The Model

I propose a model with five stages to depict how discussions promote learning and collaboration (for more information go to At stage one, individual access and the ability of participants to use online learning tools are essential prerequisites for participation in online learning.

Stage two involves individual participants establishing their online identities and then finding others with whom to interact. At stage three, participants exchange with others information relevant to the course. Up to and including stage three, a form of cooperation occurs, i.e. support for each person's goals. At stage four, course-related group discussions occur and the interaction becomes more collaborative. The communication depends on the establishment of common understanding. At stage five, participants look for more benefits from the system to help them achieve personal goals, explore how to integrate CMC into other forms of learning, and reflect on the learning processes.

Each stage requires participants to master certain technical skills. Each stage calls for different e-moderating skills (the "interactivity bar" running along the right of the flight of steps at the url listed above suggests the intensity of interactivity that you can expect between the participants at each stage). From stage two onwards, it is important to provide online activities that encourage participants to engage in active learning and with each other in meaningful and authentic learning tasks.

Scaffolding suggests a way of structuring this interaction and collaboration, starting with "recruitment" of interest, establishing and maintaining an orientation towards task-relevant goals, highlighting critical features that might be overlooked, demonstrating how to achieve those goals, and helping to control frustration (Wood and Wood, 1996). The notion of scaffolding provides an overall framework for training and learning online.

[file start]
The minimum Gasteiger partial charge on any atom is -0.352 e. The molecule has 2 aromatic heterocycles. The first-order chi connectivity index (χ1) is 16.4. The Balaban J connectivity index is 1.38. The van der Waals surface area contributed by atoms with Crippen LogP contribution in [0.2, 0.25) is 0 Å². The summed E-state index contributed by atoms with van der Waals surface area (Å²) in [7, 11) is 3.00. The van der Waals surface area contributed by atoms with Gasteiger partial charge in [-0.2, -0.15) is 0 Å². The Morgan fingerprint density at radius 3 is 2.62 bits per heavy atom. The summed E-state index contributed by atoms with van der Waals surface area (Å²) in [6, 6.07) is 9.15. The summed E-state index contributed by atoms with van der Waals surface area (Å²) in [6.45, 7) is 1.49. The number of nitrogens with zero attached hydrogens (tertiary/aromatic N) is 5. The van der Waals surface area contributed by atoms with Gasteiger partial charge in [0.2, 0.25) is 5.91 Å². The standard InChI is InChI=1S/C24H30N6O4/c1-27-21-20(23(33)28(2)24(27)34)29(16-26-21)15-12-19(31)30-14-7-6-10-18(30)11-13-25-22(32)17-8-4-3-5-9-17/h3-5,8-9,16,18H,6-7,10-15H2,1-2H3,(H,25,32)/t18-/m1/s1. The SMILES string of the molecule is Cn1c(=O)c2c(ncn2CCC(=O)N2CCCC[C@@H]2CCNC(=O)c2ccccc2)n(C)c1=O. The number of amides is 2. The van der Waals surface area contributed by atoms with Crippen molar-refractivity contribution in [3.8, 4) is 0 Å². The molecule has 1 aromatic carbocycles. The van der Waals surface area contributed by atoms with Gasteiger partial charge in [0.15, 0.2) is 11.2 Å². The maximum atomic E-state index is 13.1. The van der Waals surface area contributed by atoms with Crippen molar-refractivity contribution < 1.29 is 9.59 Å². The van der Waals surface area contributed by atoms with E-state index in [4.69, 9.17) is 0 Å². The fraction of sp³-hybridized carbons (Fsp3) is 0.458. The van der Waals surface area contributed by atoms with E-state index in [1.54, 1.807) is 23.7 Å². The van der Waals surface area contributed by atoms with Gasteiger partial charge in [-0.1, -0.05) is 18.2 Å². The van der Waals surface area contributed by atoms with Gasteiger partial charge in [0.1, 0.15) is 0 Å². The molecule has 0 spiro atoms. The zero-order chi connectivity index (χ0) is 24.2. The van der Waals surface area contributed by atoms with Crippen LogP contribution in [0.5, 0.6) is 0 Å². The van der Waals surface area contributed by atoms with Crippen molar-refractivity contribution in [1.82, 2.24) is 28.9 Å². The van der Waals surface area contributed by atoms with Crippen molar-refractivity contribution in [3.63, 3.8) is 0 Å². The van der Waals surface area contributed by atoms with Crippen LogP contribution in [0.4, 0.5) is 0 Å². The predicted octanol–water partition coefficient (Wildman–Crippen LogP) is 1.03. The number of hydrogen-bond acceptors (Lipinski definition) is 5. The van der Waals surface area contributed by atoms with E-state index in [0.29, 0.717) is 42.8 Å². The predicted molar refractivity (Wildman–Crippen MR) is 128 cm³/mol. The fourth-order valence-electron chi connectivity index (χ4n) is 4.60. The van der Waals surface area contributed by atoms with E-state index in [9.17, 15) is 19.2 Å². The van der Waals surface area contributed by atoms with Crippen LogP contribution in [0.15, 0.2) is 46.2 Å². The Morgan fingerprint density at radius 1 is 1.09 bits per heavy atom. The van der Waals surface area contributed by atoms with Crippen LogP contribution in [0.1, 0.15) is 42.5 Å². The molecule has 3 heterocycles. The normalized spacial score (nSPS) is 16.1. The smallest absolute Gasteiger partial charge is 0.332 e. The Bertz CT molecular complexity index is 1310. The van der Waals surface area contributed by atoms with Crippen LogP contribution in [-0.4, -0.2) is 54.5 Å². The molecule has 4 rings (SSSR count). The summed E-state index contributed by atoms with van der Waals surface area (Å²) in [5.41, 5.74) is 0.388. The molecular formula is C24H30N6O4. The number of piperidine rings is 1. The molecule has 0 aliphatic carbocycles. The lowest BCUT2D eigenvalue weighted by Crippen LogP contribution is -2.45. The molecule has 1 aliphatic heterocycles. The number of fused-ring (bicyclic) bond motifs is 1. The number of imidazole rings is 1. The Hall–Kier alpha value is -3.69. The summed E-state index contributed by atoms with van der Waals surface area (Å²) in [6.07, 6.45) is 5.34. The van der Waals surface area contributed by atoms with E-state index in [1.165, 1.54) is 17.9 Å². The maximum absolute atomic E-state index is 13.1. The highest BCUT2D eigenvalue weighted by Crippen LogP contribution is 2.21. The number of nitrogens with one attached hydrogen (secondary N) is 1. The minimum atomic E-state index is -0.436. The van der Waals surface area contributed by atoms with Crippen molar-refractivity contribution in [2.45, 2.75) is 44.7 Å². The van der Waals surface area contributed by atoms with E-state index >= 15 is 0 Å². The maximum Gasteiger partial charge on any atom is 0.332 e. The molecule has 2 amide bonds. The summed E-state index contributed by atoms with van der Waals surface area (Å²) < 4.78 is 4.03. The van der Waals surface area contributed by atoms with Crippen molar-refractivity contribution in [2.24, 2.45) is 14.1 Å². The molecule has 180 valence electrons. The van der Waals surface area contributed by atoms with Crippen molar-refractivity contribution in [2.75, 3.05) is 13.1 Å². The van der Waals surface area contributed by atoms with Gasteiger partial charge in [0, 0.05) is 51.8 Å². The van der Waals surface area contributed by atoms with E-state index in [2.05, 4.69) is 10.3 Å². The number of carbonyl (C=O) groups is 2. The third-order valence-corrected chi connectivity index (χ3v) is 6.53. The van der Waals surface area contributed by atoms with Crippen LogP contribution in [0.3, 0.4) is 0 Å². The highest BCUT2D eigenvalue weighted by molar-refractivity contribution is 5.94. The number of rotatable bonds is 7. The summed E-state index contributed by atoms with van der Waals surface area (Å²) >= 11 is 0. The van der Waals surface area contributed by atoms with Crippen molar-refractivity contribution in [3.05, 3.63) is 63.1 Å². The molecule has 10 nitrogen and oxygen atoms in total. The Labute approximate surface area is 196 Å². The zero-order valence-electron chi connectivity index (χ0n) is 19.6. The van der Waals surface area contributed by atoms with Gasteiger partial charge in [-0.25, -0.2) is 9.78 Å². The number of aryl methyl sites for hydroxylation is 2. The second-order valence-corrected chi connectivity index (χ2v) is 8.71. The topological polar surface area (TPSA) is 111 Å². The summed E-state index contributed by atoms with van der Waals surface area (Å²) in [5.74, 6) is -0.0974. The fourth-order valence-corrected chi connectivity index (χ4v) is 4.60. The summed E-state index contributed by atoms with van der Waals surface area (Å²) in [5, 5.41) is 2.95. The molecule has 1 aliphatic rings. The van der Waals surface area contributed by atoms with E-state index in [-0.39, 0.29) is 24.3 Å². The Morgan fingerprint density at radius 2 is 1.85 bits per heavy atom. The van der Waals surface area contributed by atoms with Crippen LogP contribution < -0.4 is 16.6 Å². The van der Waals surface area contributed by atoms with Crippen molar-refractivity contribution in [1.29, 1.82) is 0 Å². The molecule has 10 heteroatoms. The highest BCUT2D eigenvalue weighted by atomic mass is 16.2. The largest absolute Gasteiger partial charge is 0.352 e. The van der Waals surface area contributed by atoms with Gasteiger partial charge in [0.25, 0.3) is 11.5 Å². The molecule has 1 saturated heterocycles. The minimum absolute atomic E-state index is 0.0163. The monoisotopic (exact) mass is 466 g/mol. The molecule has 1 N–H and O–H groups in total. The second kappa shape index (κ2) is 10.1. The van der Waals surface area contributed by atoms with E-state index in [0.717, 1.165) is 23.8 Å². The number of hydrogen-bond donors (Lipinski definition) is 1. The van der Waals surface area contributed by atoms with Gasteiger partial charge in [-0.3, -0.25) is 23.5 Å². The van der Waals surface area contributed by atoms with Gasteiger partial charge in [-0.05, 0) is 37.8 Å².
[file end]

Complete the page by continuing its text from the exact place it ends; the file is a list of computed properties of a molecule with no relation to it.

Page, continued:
Recruitment & Training of E-moderators

E-moderators must be credible as members of the learning community. They do not, however, need a long string of qualifications, nor many years of experience. Nor do they need to be experts or gurus in the subject. As a rough rule of thumb, I suggest they need a qualification at least at the same level and in the same topic as the course which they are e-moderating.

They will need reasonably good keyboard skills and some experience using computers, including online networking. However, given those requirements, you will find that good e-moderators come from many different backgrounds, with very varied learning and teaching experiences. If they do not have to meet face-to-face with their course participants, you can select them on the basis of their suitability rather than their geographic location!

Most e-moderator recruits come from face-to-face teaching where they may have relied quite heavily on personal charisma to stimulate and hold their students' interest. Switching to an online environment is a very big change. Even those recruits who are used to developing distance learning materials need to explore how online materials can underpin and extend their teaching. If they are used to being considered an expert in their subject, they may find the leveling effect and informality of elearning very challenging to start with.

Any significant initiative aimed at changing teaching methods or introducing technology into teaching and learning should include effective e-moderator support and training—otherwise its outcomes are likely to be meager and unsuccessful.

Even when technological infrastructure and support are strong—and where worthwhile learning applications are developed—without staff development, nothing is likely to happen beyond pilot schemes. In the interim, the costs of training and support for users can be higher than those associated with provision of the technology. Thus it is worthwhile to consider providing training for e-moderators.

You can further explore the idea of training based on the five-stage model at (see examples of training). To look at an online course based on this model and the e-tivities approach go to